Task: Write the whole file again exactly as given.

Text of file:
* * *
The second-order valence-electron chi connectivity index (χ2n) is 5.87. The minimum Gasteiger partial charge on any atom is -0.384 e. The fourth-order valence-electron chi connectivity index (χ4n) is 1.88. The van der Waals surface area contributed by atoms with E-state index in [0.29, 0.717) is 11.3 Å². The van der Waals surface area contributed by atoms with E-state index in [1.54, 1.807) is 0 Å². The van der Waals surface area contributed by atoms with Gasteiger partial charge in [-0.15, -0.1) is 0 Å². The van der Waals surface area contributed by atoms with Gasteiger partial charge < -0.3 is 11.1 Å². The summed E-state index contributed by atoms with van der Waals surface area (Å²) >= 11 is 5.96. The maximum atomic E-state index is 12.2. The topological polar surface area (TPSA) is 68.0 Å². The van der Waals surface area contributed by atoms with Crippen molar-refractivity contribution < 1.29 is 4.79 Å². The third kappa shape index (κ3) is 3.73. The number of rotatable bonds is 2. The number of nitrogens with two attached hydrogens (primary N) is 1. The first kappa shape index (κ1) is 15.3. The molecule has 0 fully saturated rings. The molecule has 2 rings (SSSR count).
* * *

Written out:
The second-order valence-electron chi connectivity index (χ2n) is 5.87. The minimum Gasteiger partial charge on any atom is -0.384 e. The fourth-order valence-electron chi connectivity index (χ4n) is 1.88. The van der Waals surface area contributed by atoms with E-state index in [0.29, 0.717) is 11.3 Å². The van der Waals surface area contributed by atoms with E-state index in [1.54, 1.807) is 0 Å². The van der Waals surface area contributed by atoms with Gasteiger partial charge in [-0.15, -0.1) is 0 Å². The van der Waals surface area contributed by atoms with Gasteiger partial charge < -0.3 is 11.1 Å². The summed E-state index contributed by atoms with van der Waals surface area (Å²) >= 11 is 5.96. The maximum atomic E-state index is 12.2. The topological polar surface area (TPSA) is 68.0 Å². The van der Waals surface area contributed by atoms with Crippen molar-refractivity contribution < 1.29 is 4.79 Å². The third kappa shape index (κ3) is 3.73. The number of rotatable bonds is 2. The number of nitrogens with two attached hydrogens (primary N) is 1. The first kappa shape index (κ1) is 15.3. The molecule has 0 fully saturated rings. The molecule has 2 rings (SSSR count).